Sunday, March 10, 2013

Fire Point

Call me stupid. I didn't know that oil could spontaneously combust. I learned first hand that it certainly can.

I learned on Pinterest that Pillsbury Grands biscuits make pretty good doughnuts (more like scones, though, or fry bread; it doesn't have the same flavor as doughnuts). They were on sale, so I thought I would try it out. Because of my lack of time, they sat in my fridge for a week. Finally, on Sunday I had the time to try it out. I put some canola in a small pan and put it on the stove. I started making the rest of my dinner, too, when the doorbell rang. It was a good friend from a previous ward. I invited him in to catch up, but after only a few minutes of talking with him I saw a flash of orange light come from the kitchen. I knew instantly what was going on. I had taken the asparagus off the stove, but I didn't think I would need to take the oil off, too. Oops.

I immediately took it off the stove. Then not sure what to do, I just held it. Then, I thought I would try the baking soda suggestion, knowing that water was not the right course of action, but the baking soda seemed to make it worse. The fire flared up. Smoke was filling the room, so I took it outside to prevent any further smoke damage. Fortunately the fire was contained within the pot. Every smoke detector in the house was going off, but with the problem at least removed, even if it was just relocated to the outdoors, I googled if baking soda was really the proper extinguisher. The Internet confirmed my initial though, so I tried it again. This time it worked without a problem. I guess the fire was just too hot for it, or I didn't put enough on the fire. I learned a couple lessons that evening: baking soda really does work and don't over heat oil.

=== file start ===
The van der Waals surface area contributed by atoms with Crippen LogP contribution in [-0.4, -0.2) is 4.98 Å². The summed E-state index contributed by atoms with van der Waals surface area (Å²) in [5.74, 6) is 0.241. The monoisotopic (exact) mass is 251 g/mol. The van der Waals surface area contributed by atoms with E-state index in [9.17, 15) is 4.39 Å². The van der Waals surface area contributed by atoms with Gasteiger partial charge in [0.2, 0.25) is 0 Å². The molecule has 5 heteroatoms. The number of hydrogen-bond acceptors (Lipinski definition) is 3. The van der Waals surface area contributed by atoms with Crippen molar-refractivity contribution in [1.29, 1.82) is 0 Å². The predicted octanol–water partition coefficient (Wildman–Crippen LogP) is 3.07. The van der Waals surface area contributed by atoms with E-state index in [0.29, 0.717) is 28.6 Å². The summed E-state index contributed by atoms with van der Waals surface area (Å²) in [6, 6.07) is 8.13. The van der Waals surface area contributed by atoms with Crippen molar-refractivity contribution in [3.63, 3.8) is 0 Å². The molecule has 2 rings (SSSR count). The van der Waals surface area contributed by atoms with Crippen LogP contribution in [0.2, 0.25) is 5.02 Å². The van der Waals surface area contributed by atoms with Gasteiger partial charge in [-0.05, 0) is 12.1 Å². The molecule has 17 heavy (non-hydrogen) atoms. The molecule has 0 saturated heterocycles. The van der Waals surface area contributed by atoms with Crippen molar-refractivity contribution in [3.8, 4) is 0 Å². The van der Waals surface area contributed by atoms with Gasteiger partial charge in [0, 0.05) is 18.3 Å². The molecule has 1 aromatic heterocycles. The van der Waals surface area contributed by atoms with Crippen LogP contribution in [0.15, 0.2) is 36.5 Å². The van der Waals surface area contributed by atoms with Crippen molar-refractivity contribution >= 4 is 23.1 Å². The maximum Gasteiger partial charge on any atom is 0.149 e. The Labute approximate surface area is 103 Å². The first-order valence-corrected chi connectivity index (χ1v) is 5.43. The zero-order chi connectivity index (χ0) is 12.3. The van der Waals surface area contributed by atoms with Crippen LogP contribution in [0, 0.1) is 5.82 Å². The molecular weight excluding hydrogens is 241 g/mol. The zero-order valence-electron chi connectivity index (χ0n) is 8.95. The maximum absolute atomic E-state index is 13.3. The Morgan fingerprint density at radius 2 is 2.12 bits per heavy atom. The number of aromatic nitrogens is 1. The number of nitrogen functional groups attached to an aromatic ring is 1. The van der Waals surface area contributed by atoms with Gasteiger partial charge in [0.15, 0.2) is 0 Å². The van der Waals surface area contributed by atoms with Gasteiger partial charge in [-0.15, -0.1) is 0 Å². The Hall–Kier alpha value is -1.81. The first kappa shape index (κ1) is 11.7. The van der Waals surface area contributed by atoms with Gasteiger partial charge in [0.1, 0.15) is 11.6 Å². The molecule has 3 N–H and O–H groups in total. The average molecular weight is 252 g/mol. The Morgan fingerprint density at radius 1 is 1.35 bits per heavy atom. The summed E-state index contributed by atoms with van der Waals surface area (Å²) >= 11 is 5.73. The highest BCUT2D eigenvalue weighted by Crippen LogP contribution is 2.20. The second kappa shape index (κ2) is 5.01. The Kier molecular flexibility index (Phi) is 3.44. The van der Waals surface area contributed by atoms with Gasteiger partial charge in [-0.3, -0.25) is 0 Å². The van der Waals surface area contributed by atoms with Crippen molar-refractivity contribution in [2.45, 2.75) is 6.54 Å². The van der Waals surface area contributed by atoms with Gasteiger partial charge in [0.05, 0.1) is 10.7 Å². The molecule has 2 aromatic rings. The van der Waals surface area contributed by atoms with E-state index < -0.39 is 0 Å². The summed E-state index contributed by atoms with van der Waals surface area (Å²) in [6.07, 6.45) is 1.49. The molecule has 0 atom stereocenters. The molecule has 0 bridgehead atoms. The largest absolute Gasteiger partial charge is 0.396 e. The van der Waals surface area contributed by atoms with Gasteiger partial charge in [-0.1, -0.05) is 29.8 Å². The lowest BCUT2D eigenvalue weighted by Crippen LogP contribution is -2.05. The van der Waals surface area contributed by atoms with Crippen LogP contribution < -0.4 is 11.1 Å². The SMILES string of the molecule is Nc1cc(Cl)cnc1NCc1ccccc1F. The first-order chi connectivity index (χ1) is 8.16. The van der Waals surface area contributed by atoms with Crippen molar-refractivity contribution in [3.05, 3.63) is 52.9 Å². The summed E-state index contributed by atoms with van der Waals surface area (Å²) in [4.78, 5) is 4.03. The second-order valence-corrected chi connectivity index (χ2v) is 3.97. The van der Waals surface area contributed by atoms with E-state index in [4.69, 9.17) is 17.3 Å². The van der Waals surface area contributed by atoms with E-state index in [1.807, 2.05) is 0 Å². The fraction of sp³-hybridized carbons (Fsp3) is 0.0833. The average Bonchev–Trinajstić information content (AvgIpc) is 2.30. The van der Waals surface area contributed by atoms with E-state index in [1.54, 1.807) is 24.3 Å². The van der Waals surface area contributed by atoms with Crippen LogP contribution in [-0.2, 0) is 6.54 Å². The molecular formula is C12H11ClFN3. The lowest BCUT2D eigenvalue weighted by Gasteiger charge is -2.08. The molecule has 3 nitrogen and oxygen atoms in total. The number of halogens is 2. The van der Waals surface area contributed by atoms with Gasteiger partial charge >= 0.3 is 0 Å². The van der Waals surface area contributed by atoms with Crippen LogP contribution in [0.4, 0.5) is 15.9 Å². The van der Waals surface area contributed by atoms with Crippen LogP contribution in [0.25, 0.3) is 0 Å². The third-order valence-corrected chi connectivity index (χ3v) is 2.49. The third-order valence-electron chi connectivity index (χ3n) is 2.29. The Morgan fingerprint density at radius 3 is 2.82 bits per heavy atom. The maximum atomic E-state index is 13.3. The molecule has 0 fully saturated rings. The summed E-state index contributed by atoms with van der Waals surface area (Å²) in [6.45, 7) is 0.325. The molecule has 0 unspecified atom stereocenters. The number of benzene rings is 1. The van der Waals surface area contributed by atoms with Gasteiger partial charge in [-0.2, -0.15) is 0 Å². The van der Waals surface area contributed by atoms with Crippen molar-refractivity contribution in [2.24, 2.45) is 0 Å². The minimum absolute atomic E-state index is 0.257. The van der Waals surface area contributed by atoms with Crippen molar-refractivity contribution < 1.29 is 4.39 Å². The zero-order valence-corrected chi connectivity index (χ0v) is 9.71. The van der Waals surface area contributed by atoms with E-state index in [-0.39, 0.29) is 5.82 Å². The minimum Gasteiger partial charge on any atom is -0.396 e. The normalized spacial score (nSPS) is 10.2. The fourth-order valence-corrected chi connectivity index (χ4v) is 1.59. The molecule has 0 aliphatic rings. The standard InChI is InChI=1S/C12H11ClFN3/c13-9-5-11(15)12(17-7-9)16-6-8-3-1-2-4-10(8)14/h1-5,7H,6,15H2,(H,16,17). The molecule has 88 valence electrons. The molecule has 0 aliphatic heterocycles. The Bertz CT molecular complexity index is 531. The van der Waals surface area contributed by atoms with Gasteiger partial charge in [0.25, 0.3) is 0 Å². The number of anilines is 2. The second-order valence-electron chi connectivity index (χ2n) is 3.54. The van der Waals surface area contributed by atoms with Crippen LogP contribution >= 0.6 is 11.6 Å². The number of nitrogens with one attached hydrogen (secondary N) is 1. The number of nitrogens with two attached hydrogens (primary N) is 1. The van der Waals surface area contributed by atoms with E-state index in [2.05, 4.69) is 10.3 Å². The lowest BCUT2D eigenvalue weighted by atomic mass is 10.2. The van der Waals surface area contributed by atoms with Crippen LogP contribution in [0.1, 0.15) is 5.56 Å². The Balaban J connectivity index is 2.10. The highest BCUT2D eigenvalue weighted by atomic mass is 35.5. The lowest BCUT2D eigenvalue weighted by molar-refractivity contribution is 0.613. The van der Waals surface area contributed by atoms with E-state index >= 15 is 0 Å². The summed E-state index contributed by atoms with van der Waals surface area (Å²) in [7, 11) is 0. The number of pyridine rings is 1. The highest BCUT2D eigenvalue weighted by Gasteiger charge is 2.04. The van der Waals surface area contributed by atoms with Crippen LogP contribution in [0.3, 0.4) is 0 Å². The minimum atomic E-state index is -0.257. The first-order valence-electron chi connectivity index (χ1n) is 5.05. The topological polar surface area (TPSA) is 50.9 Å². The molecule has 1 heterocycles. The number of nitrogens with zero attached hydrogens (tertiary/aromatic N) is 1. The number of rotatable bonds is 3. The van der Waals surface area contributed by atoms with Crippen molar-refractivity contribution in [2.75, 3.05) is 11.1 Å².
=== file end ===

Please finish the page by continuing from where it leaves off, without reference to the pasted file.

From the Internet:
"Heat points for fats include "flash" and "fire" points at 600 and 700 degrees, respectively. Do not put out an oil fire with water, the water will splatter the burning oil and spread it more quickly. Smother the fire with a tight-fitting lid. If the fire has spread outside the pan, suffocate it with baking soda or a fire extinguisher formulated for oil fires.

"Cooking oil that has reached boiling point (bubbling) is very dangerous. If the oil starts to boil, remove it from the heat source immediately. Simply turning off the heat source may not be enough to reduce the heat immediately for electric appliances, or cook tops because they retain heat even after they are turned off. An oil reaches its flash point at about 600°F. when tiny wisps of fire begin to leap from its surface. If the oil is heated to its fire point 700° F. for most oils, its surface will start vaporising and spontaneously ignite, surging up and out almost instantly."1

For your entertainment, this is what happens when you use water, sent to me by my similarly pyro-happy friend:

I might try the wet towel next time. But over all, the worst that happened was a small though not so minor burn and some soot throughout the house. It could have been much worse, so I am grateful that it turned out to be nothing more than some unexpected pyrotechnics.

No comments: